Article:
Most of the men are absent in this summer of 1916 because they're fighting in World War I, although a few men are brought together in Paris: the aristocratic Vincent de l'Étoile and the great writer Marcel Proust; and Vincent again with the housekeeper's son Arthur Valès, a soldier who has a week's leave.
Vincent, a sixteen-year-old far wiser than his years, is soon seeing the forty-five-year-old Proust every afternoon either at his home or in an expensive café: the two men are of the same class, are very intelligent, and almost instinctively recognise that they are of homosexual persuasion. But although the relationship becomes loving and confidential, it remains Platonic.
When Vincent gets together with the twenty-one-year-old Arthur though, the two enjoy seven nights of sexual bliss. Vincent's father knows nothing of this, although he knows that his son is friendly with Arthur and tries to discourage the mixed-class relationship. Later, Housekeeper Blanche will initially tacitly show that she is aware of the real nature of the relationship.
More than half of the book is the first part, which ends with Arthur leaving for an unknown future in an increasingly bloody war. The second half – almost a quarter of the book – is purely epistolary, with Arthur and Vincent expressing their deep love for each other, and Vincent slowly revealing his love affair to an understanding and avuncular Proust. The final letter is just a few lines: Vincent sending the news to Proust of Arthur's death.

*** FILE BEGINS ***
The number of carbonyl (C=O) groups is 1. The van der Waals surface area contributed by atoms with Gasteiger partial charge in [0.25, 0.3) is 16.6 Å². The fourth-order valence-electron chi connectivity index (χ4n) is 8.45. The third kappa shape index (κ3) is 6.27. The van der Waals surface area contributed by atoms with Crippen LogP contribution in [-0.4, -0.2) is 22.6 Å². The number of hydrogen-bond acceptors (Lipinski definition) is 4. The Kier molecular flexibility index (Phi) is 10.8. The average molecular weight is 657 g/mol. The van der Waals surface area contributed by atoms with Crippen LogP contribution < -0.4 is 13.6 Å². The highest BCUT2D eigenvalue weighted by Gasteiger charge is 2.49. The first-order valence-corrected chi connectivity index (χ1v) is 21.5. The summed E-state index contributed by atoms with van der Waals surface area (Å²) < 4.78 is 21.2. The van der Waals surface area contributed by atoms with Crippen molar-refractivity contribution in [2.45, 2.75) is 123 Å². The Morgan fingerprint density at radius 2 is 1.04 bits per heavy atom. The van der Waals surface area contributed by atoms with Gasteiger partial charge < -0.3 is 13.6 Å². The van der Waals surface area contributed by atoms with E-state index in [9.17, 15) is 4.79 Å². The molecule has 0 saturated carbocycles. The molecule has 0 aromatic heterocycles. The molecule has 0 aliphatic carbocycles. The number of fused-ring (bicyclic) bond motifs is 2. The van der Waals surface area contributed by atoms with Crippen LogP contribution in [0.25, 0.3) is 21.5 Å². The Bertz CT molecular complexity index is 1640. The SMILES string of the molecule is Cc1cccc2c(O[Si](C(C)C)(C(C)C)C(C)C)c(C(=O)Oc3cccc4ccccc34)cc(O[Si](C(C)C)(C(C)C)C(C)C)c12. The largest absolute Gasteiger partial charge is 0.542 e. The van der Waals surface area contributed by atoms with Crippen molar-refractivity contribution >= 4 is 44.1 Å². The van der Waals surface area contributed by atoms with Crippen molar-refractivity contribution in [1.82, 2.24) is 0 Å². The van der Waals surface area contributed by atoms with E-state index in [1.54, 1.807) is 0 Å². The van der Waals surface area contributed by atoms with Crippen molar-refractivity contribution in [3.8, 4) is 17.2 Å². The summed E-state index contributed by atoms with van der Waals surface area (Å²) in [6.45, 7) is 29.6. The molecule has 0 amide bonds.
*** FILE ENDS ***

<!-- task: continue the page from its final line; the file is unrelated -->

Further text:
The final part of the book is brief, with Vincent giving some consolation to Blanche by telling her of his deep love for her son, who Blanche informs him has loved Vincent since he first saw him. She also tells Vincent why she could never reveal who Arthur's father was. At the end of the 19th century circumstances drove Blanche to prostitution, although her shame led her to only have sex once with one client before she fled from the brothel.
The client was an aristocratic man whose father had given him money to go to the brothel because of his reluctance towards the opposite sex, and both Blanche and man found the experience uncomfortable. It doesn't exactly require great guesswork to figure out the identity of the father of Arthur.
The strength of the book is in its psychological insights, its understatement, the subtle characterisation. This is Philippe Besson's first novel, and I found it much more successful than the other two novels of his I've read: Son frère and La Trahison de Thomas Spencer. One small point though – on page 66 Vincent mentions the word 'surréaliste': this is supposed to have been written in 1916, but surely the word wasn't used until later?
My other posts on Philippe Besson:
Philippe Besson: La Trahison de Thomas Spencer
Philippe Besson: Son frère
Philippe Besson: Un instant d'abandon
Philippe Besson: Un garçon d'Italie